Monday Mocks: 2023 Dynasty Rookie Mock Draft

Ryan McDowell

Welcome to Monday Mocks, where I’ll bring you…you guessed it, a new mock draft every Monday during the offseason. In my opinion, drafting is the best part of fantasy football, so I do as much of that as I can. This series will be filled with all types of mocks. We’ll draft startups, rookies, devys and more.

While the rest of the dynasty world is focused on the recent NFL Combine and the shockwaves it sent through the NFL landscape, I decided now was the perfect time to look ahead to next year. After all, many dynasty managers are already doing that as they collectively target 2023 rookie picks in trade. What can we really expect from next year’s rookie class though, and is there any chance it can match the hype?

I gathered a few friends around the industry to help me mock it out. We drafted based on a superflex, PPR league and here was the draft order:

Bruce Matson, Dynasty League Football
Shane Hallam, Dynasty League Football
Scott Connor, Dynasty League Football
Travis May, Rotoviz
Kevin Coleman, Footballguys
Kane Fossell, Devy Marketplace
Ryan McDowell, Dynasty League Football
Curtis Patrick, Rotoviz
Felix Sharpe, Campus2Canton
Rob Willette, Dynasty League Football
Nick Whalen, Devy Report
Austin Nace, Campus2Canton

ROUND ONE

1.01 – Bijan Robinson, RB Texas

After entering college as the top running back recruit in the country, Robinson has lived up to the hype. While he has played just 19 games during his two seasons at Texas, due to Covid-19 and an elbow injury, he has been a dominant force, totaling over 2,300 yards from scrimmage and 21 scores. Robinson is certainly locked in as the 1.01 favorite in 1QB leagues and could challenge the top signal callers for the honor in superflex leagues, as he did in this mock draft. Following the season, there were rumors he could transfer or even sit out the 2022 season with an eye on the NFL, but he has dispelled those reports.

1.02 – Bryce Young, QB Alabama

After learning behind Mac Jones during his freshman season, Young took control of the Crimson Tide offense and had a monster year. He led his team to the National Championship game and won the Heisman Trophy along the way. Young’s 4,872 passing yards and 47 touchdowns were second only to record-setter Bailey Zappe among all college quarterbacks and Young is the early favorite to take home another Heisman next year. While he could hear his name called as the top overall pick in the NFL, there’s also sure to be questions about his size, currently listed at 6’0” and 194 pounds.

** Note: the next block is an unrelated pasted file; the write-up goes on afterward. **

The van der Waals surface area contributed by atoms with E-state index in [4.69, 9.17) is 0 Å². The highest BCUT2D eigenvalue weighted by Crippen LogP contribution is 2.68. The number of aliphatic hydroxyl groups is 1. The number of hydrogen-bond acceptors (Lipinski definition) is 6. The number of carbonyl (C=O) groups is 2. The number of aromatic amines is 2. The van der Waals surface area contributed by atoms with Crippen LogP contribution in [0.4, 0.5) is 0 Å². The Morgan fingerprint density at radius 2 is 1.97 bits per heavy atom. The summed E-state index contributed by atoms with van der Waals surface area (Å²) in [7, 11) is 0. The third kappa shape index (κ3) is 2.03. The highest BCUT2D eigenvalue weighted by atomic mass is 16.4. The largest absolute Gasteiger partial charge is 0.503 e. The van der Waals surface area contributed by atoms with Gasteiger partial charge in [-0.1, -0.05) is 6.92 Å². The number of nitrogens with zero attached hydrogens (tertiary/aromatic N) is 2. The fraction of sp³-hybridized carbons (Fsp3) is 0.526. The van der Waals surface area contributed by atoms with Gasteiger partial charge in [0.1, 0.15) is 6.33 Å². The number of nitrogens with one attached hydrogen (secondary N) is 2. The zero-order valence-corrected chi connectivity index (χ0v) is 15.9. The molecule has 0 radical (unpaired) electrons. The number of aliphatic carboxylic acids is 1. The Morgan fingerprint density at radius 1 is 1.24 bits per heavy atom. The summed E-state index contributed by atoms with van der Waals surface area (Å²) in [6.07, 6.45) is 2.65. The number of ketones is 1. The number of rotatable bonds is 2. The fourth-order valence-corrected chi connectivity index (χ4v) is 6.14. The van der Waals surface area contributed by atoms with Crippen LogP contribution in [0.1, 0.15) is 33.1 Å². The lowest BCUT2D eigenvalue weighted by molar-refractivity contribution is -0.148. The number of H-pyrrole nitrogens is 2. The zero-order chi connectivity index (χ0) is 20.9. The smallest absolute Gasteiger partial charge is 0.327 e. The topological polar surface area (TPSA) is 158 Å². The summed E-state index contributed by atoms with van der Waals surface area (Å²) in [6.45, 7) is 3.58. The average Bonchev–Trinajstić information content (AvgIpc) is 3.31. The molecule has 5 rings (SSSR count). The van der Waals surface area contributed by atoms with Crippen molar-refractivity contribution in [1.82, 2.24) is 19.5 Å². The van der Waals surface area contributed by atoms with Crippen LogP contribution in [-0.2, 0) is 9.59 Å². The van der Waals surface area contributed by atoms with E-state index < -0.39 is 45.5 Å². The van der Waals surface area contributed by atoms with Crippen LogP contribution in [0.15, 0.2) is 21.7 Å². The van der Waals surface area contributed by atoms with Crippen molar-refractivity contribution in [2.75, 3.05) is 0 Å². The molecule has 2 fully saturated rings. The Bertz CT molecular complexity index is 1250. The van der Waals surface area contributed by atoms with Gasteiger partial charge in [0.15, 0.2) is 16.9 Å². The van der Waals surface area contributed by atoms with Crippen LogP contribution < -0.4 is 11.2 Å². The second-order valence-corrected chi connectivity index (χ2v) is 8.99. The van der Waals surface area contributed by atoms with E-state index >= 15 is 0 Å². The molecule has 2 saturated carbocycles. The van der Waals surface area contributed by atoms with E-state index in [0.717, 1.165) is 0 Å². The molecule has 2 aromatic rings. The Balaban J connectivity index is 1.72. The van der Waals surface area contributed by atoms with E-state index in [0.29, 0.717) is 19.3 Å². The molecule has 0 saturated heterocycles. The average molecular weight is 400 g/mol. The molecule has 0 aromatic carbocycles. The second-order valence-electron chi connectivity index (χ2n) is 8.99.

1.03 – CJ Stroud, QB Ohio State

After not even attempting a pass in his true freshman season, Stroud quickly ascended to become one of the top prospects in the country. With prototypical size at 6’3” and 215 pounds, don’t be surprised if Stroud is the top pick in the 2023 NFL Draft. Although he began the season with some erratic play, Stroud quickly improved, thanks to a trio of star wideouts. If Stroud and the Buckeyes can overcome the loss of Chris Olave and Garrett Wilson and put up another productive season, he’ll be a bargain anywhere outside of the top two picks in superflex rookie drafts.

1.04 – Jahmyr Gibbs, RB Alabama

Entering college, Gibbs was a top-ten back in the country and a four-star recruit – that’s one reason it was surprising to see him land at Georgia Tech, a program that has struggled for much of the last decade. Playing extensively as a true freshman during the Covid-shortened 2020 season, Gibbs was a dual threat who racked up nearly 800 total yards. He improved on those numbers last season, totaling over 1,200 yards, which is quite impressive on a three-win ACC team. Gibbs had enough of the losses and entered the transfer portal. Eventually, he chose Alabama to play what most expect will be his final season. With Brian Robinson gone and former top recruits Trey Sanders and Jase McClellan struggling, Gibbs should step right in as the workhorse back for Alabama.

1.05 – Jaxon Smith-Njigba, WR Ohio State

As part of the best wide receiver trio in college football, Smith-Njigba got off to a relatively quiet start. He posted just one 100-yard game through Ohio State’s first five contests, while Olave and Wilson led the way. However, he caught fire in the back half of the season, catching at least nine passes in his final five game, eclipsing the 100-yard barrier in each of those. In the Buckeyes’ bowl game, the team’s veteran wideouts opted out of the game, leaving Smith-Njigba to give a preview of what is to come next year. He caught 15 passes for 347 yards and three scores against Utah, one of the most dominant performances in college football history. If there was any doubt, that performance on a huge stage vaulted Smith-Njigba to the WR1 spot in the 2023 class.